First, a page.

I see the format of short films in general as an opportunity for truly unbridled filmmaking. Even though the filmmakers themselves almost never see much in the way of financial gains from the actual shorts, they are also not beholden to the kinds of artistic compromises so often required to make a feature film marketable. This allows the most daring and talented directors to create short films that delve into dark subject matter and employ experimental techniques to create a vision untarnished by the meddling of outside forces who seek to make it more “palatable” for a wider audience. Directors who take advantage of that freedom are sometimes able to create films that are uninhibited, brilliant art pieces and Heir is one such film.
It is difficult to discuss the plot without giving too much away but I will say that it deals with subject matter that makes most people profoundly uncomfortable. The story centers around Gordon (Robert Nolan) who takes his teenage son Paul (Mateo D’Avino) on a trip to meet up with a mysterious man named Denis, played by Bill Oberst Jr. Tension and dread mount as the film builds towards it’s climax and the disturbing truth about the characters’ true motivations are revealed.
Writer/director Richard Powell takes a surreal approach to the story, clearly influenced by the kind of body-horror featured in Cronenberg’s most seminal work. This proves to be a smart gamble and the special effects are not only exquisitely crafted but give the film a nightmarish quality that will linger in your mind long after the credits roll. In the hands of a lesser director these effects may have undermined what is a very serious and upsetting topic but in this case Powell perfectly incorporates them into the story in a way that does justice to his influences. In fact, rarely outside of Cronenberg’s films have I seen body-horror so effectively used to symbolically portray the horror and darkness that can lurk in human sexuality.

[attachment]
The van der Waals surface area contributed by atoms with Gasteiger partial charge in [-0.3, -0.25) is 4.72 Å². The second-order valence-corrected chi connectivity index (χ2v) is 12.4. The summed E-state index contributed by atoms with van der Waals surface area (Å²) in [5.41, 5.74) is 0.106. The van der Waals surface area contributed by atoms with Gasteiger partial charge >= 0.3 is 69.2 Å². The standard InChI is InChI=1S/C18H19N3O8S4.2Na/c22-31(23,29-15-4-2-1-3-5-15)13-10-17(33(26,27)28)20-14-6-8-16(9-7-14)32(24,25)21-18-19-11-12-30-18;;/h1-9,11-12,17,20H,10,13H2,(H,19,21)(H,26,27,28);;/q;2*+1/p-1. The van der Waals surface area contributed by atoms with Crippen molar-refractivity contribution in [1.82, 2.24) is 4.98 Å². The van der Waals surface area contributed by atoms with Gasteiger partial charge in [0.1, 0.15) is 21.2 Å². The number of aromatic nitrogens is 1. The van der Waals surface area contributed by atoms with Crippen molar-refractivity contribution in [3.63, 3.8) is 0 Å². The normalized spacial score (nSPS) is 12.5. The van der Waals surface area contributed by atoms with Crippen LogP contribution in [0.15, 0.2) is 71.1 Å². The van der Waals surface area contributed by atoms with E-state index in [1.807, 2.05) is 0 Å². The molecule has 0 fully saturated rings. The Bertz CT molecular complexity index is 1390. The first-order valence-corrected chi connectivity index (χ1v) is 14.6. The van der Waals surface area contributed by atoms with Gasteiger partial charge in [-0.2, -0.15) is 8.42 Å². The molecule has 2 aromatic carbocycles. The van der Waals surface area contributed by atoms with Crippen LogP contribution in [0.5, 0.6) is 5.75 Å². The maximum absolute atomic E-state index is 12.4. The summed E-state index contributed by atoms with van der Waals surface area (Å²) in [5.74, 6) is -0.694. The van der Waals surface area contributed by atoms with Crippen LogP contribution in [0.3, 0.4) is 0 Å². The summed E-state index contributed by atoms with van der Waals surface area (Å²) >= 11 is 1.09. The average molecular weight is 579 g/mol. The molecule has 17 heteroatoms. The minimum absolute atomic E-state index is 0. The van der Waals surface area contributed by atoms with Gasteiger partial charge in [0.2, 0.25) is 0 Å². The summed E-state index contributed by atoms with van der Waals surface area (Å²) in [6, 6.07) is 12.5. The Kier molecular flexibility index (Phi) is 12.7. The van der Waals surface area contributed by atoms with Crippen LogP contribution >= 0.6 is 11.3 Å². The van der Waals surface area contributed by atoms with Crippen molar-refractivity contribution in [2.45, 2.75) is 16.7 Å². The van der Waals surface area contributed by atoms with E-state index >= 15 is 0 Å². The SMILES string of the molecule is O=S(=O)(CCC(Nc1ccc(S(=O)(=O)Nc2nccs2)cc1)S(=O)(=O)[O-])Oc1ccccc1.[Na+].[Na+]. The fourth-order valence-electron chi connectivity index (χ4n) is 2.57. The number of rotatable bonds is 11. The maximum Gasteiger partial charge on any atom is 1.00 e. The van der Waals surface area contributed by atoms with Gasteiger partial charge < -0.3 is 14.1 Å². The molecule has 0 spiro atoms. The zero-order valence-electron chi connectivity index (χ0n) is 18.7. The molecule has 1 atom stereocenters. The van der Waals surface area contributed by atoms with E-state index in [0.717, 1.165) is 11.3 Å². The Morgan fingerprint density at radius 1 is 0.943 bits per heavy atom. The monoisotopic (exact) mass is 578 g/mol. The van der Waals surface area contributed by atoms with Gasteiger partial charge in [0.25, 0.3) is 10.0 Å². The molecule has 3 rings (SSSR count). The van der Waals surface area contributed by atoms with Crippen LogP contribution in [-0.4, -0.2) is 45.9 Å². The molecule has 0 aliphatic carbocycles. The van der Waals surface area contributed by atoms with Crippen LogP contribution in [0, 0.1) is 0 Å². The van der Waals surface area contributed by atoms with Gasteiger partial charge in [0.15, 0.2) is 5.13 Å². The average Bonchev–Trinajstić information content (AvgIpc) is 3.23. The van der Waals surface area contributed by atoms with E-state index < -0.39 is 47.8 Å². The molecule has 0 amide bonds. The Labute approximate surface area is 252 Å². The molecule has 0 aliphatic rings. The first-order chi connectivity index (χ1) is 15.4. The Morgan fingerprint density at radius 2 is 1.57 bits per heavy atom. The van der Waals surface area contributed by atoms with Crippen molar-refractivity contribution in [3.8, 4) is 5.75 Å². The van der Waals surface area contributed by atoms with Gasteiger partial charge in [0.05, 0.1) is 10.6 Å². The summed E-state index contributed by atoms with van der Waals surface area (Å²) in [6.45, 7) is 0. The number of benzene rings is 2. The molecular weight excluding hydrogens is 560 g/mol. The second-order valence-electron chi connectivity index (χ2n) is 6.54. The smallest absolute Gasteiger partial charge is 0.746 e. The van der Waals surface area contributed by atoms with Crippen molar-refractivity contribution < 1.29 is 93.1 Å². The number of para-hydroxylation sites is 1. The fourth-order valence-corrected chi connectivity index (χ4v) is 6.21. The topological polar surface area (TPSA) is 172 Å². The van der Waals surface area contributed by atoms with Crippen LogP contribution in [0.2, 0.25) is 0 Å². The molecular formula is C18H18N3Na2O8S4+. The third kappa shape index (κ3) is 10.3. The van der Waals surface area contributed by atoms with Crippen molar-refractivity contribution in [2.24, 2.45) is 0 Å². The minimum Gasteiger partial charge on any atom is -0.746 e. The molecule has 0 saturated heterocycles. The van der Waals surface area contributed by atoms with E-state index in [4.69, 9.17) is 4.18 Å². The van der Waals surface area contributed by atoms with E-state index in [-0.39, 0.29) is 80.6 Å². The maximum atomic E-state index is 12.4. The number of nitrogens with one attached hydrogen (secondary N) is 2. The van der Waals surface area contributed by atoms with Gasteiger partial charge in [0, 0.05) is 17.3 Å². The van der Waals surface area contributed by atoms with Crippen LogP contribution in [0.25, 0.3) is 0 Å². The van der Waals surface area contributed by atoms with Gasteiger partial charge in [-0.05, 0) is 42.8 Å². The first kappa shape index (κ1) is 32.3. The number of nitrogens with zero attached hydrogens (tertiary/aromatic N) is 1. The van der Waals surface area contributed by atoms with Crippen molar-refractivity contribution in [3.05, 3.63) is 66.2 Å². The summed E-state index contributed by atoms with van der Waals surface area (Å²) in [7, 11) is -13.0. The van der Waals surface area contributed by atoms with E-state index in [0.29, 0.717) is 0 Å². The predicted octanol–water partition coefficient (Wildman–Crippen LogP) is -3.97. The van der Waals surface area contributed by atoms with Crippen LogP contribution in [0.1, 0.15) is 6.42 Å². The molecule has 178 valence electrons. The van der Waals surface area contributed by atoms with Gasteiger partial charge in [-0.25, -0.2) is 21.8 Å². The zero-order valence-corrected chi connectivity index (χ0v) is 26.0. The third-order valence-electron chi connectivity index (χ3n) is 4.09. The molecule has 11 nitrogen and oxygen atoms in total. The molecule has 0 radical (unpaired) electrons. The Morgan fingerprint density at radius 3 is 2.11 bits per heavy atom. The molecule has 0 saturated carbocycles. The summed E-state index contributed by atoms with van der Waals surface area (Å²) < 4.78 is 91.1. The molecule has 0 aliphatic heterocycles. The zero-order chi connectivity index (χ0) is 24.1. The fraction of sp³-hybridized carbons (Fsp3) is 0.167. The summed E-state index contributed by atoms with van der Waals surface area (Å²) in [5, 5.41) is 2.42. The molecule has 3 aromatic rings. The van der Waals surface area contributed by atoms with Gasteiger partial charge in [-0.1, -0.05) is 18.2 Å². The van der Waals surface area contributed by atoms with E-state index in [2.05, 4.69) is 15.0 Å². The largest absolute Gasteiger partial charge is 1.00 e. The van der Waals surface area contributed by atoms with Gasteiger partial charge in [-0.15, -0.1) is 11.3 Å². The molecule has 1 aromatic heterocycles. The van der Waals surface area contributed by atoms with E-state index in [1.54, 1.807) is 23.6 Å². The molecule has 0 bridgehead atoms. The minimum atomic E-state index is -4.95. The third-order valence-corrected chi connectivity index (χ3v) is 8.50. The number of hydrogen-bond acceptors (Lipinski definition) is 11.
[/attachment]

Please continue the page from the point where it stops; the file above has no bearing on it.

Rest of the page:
Credit also must be given to the cast whose all around strong performances are a key part of the film’s success. Bill Oberst Jr especially shines with his subtle, menacing portrayal that is bold, daring and absolutely fucking flawless. Nolan also delivers in a big way expertly portraying his tortured character’s emotional roller coaster with subtly and realism. This is all captured in a tightly paced, professionally shot film that completely nails the tone, look and feel of the strange, disturbing story it is telling.
Even beyond the technical proficiency of the film the story itself is what really makes it daring and vital. Regardless of how well a film is shot there must be a deeper meaning to the story for it to cross the line from entertainment to significant art. By discussing a subject that is horrible but undeniably real, Powell elevates his film beyond the myriad of shorts that seek to merely shock and disgust to the all-too-infrequent group that truly have something to say. My hope is that this film becomes available in some way for people to watch outside of the festival circuit because it is without a doubt a trip into darkness well worth taking.